Whenever markets get like they are now, everyone loves to talk cash – cash on hand, cash coming off the sidelines, going to cash, cash, cash, cash. Watch any financial news show on cable, and it won't be long before you hear it mentioned.
This is one of the funniest discussions I think I have ever heard. That it's even up for debate is pretty ridiculous, but I guess they have to fill airtime with something.
Particularly dumb is the chin-wagging about the "low returns" on cash these days.
The return on cash is minimal, I agree, and for sure it's more comfortable to hold cash when you're collecting a nice interest payment, but earning interest is not – repeat, not – why you hold cash.
How much interest does a carpenter earn on his hammer? None, of course… but he can sure make a big pile of cash putting the hammer to work.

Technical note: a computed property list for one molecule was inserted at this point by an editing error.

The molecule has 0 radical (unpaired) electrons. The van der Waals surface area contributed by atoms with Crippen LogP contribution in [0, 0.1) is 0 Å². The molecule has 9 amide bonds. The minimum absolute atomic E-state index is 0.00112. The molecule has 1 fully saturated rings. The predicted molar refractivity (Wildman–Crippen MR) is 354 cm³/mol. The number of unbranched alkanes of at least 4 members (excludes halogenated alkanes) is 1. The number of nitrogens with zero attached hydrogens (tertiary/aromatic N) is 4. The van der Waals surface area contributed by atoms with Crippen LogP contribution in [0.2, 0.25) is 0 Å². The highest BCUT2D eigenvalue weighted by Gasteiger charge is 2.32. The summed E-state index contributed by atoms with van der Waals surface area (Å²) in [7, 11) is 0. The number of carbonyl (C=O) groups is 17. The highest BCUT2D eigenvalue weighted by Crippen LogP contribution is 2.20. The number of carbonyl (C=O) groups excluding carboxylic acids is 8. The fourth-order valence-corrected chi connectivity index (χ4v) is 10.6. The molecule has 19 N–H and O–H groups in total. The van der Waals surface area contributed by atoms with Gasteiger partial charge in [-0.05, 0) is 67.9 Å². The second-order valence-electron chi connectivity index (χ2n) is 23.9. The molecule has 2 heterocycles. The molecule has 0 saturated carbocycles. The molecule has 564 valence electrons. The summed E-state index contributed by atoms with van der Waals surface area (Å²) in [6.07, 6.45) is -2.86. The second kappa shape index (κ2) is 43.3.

It works the same way with stocks. Cash is a tool – an essential tool – for investors.
Having cash means you can quickly and easily take advantage of bad markets or jump on "fallen angel" opportunities that come along from time to time. Being able to do that at will is the difference between doing okay as an investor and doing really freaking fantastic as an investor.
So that leaves us with two questions: "How much cash should I have in my portfolio, and what should I do with it?"
Those are big questions that investors have grappled with for years. I'm going to show you the answers.
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